The first award, for distinguished service in fighting hunger, went to the Australian fresh produce industry for doubling donations of fresh fruits and vegetables in the last five years in spite of difficult times including industry volatility, adverse weather events and a tough economic environment.
The second award went to the Flight Centre Foundation for conspicuous gallantry in supporting the Foodbank Key Staples Program. Coupled with matching funds from the Foundation itself, the staff of the Flight Centre group of companies have rallied to donate enough money to fund the entire long life milk program ensuring sustainability of supply of this vital product. Always enthusiastic to help wherever they can, Flight Centre employees also do additional fundraising and hold food drives to assist in times of emergency. In addition to volunteering in the warehouse, they pack hampers and participate in food drive challenges.
The award for outstanding contribution through infrastructure support went to Lotterywest for being an outstanding partner to Foodbank Western Australia since 1994. Over the last five years Lotterywest has provided support for three major infrastructure projects for FBWA – new warehouses at Kalgoorlie and Geraldton, as well as the new state-of-art facility at Foodbank Perth. All in all this represents a commitment of over $10 million by Lotterywest.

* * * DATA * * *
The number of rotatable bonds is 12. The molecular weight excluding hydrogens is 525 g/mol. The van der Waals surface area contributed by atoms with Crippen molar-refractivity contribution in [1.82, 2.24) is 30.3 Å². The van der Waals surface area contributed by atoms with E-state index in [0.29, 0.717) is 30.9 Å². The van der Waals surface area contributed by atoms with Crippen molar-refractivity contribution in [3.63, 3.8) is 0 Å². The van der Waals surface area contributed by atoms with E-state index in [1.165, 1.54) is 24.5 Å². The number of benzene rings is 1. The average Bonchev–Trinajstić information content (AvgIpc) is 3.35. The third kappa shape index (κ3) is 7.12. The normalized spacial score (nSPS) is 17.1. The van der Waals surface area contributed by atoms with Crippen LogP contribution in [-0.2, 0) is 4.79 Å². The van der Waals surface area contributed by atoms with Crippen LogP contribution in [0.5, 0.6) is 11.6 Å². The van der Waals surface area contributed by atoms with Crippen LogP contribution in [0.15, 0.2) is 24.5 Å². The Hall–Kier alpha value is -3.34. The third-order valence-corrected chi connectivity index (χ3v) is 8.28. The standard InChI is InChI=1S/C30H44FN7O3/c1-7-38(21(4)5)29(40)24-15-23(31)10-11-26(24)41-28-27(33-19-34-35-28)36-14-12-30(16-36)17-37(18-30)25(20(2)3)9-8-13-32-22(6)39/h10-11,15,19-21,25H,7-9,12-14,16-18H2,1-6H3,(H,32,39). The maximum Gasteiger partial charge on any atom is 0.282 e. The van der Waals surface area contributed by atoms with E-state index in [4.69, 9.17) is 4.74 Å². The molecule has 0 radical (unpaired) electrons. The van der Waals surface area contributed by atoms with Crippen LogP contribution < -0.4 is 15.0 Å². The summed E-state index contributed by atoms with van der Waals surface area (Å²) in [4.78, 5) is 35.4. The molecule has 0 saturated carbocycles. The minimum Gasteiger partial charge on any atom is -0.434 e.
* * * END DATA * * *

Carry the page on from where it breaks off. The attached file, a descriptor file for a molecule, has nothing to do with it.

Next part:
Finally, the Foodbank Rookie of the Year went to two recipients – Thomas Foods International and Fletcher International Exports. These two companies have helped Foodbank gain access to more vital protein by increasing the Foodbank meat program threefold. From the beginning of this year they’ve committed to providing lamb trim which has been turned into 800,000 sausages.
With the help of Australia’s industry and the general public, Foodbank’s annual Food Fight campaign has almost doubled its 2015 result, collecting enough donations for 13 million serves, to feed Australians in need.